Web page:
The Medieval period was one of the richest eras for the philosophical study of religion. Covering the period from the 6th to the 16th century, reaching into the Renaissance, "The History of Western Philosophy of Religion 2" shows how Christian, Islamic and Jewish thinkers explicated and defended their religious faith in light of the philosophical traditions they inherited from the ancient Greeks and Romans. The enterprise of 'faith seeking understanding', as it was dubbed by the medievals themselves, emerges as a (...) vibrant encounter between - and a complex synthesis of - the Platonic, Aristotelian and Hellenistic traditions of antiquity on the one hand, and the scholastic and monastic religious schools of the medieval West, on the other. "Medieval Philosophy of Religion" will be of interest to scholars and students of Philosophy, Medieval Studies, the History of Ideas, and Religion, while remaining accessible to any interested in the rich cultural heritage of medieval religious thought. (shrink)
This is the fourth volume in our five volume history of western philosophy of religion. It covers the nineteenth century, and includes chapters on: Fichte; Schleiermacher; Hegel; Schelling; Schopenhauer; Comte; Newman; Emerson; Feuerbach; Mill; Darwin; Kierkegaard; Marx; Engels; Dilthey; Edward Caird; Nietzche; Royce; Freud; and Durkheim.
'The History of Western Philosophy of Religion' brings together an international team of over 100 leading scholars to provide authoritative exposition of how history's most important philosophical thinkers - from antiquity to the present day - have sought to analyse the concepts and tenets central to Western religious belief, especially Christianity. Divided chronologically into five volumes, 'The History of Western Philosophy of Religion' is designed to be accessible to a wide range of readers, from the scholar looking for original insight (...) and the latest research findings to the student wishing for a masterly encapsulation of a particular philosopher's views. Together these volumes provide an indispensable resource for anyone conducting research or teaching in the philosophy of religion and related fields, such as theology, religious studies, the history of philosophy, and the history of ideas. (shrink)
An international team of over 100 leading scholars has been brought together to provide authoritative exposition of how history's most important philosophical thinkers - fron antiquity to the present day - have sought to analyse the concepts and tenets central to Western religious belief, especially Christianity. Divided, chronologically, into five volumes, _The History of Western Philosophy of Religion_ is designed to be accessible to a wide range of readers, from the scholar looking for original insight and the latest research findings (...) to the student wishing for a masterly encapsulation of a particular philosopher's views. It will become the standard reference in the field. Features: each volume opens with a general introduction, presenting an overview of philosophy of religion in the period each essay opens with a brief biography, then outlines and analyses that philosopher's contribution to thinking on religion, and concludes with key further reading essays are cross-referenced, highlighting the development of major ideas and influences across history each volume closes with a chronology, presenting a contextual guide to the main religious, political, cultural and artistic events of the period each volume contains its own bibliography and index. (shrink)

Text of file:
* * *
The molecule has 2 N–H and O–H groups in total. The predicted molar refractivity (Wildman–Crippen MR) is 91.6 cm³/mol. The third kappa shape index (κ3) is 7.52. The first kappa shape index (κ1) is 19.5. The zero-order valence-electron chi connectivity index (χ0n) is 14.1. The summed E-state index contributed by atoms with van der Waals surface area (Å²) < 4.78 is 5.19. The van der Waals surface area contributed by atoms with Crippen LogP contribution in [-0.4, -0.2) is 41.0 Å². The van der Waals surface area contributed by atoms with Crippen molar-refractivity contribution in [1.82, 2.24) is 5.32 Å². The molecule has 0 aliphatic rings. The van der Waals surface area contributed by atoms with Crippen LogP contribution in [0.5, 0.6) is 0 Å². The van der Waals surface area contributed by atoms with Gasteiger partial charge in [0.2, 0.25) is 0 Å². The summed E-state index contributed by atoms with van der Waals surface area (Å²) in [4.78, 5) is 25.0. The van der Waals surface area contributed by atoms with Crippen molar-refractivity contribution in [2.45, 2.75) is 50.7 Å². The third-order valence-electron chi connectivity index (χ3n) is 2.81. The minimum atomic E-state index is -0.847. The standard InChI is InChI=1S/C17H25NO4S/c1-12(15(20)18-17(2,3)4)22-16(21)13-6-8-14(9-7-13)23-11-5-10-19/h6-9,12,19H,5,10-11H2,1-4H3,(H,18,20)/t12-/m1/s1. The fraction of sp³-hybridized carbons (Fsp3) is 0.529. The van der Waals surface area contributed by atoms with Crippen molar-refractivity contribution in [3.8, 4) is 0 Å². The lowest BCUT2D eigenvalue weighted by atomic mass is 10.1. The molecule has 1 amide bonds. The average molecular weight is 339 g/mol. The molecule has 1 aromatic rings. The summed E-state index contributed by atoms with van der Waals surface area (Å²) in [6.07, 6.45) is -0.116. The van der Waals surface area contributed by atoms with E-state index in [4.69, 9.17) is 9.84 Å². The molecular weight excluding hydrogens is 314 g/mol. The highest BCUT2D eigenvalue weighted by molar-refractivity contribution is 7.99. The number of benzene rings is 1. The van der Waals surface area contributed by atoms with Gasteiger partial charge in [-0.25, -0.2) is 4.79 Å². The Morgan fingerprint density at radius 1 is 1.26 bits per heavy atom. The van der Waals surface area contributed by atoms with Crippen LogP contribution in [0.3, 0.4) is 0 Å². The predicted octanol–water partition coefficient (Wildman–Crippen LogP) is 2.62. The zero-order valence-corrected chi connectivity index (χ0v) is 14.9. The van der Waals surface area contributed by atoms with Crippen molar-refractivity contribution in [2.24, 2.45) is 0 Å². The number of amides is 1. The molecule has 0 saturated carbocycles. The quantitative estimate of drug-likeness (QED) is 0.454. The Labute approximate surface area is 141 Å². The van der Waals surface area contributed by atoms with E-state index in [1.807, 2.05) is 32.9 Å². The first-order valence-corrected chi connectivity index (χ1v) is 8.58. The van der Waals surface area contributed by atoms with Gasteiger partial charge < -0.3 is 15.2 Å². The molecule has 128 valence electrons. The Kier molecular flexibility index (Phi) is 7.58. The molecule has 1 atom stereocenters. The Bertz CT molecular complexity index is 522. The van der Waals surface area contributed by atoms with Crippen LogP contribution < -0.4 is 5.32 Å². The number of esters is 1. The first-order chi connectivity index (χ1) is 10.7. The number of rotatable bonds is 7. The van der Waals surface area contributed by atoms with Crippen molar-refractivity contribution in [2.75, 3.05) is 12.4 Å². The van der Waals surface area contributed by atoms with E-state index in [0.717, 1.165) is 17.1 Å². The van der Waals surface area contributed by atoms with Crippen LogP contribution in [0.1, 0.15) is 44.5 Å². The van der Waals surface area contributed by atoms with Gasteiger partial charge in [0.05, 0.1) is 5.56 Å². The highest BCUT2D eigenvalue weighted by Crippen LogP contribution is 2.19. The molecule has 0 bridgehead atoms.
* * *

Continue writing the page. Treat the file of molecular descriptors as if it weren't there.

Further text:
The twentieth century saw religion challenged by the rise of science and secularism, a confrontation which resulted in an astonishingly diverse range of philosophical views about religion and religious belief. Many of the major philosophers of the twentieth century - James, Bergson, Russell, Wittgenstein, Ayer, Heidegger, and Derrida - significantly engaged with religious thought. Idiosyncratic thinkers, such as Whitehead, Levinas and Weil, further contributed to the extraordinary diversity of philosophical investigation of religion across the century. In their turn, leading theologians (...) and religious philosophers - notably Buber, Tillich and Barth - directly engaged with the philosophy of religion. Later, philosophy of religion became a distinct field of study, led by the work of Hick, Alston, Plantinga, and Swinburne. "Twentieth-Century Philosophy of Religion" provides an accessible overview of the major strands in the rich tapestry of twentieth-century thought about religion and will be an indispensible resource for any interested in contemporary philosophy of religion. (shrink)
The fifth of the five volumes in our History of Western Philosophy of Religion. This volume deals with Western philosophy of religion in the twentieth century. It contains chapters on: James; Bergson; Whitehead; Hartshorne; Dewey; Russell; Scheler; Buber; Maritain; Jaspers; Tillich; Barth; Wittgenstein; Heidegger; Levinas; Weil; Ayer; Alston; Hick; Daly; Derrida; Plantinga; and Swinburne.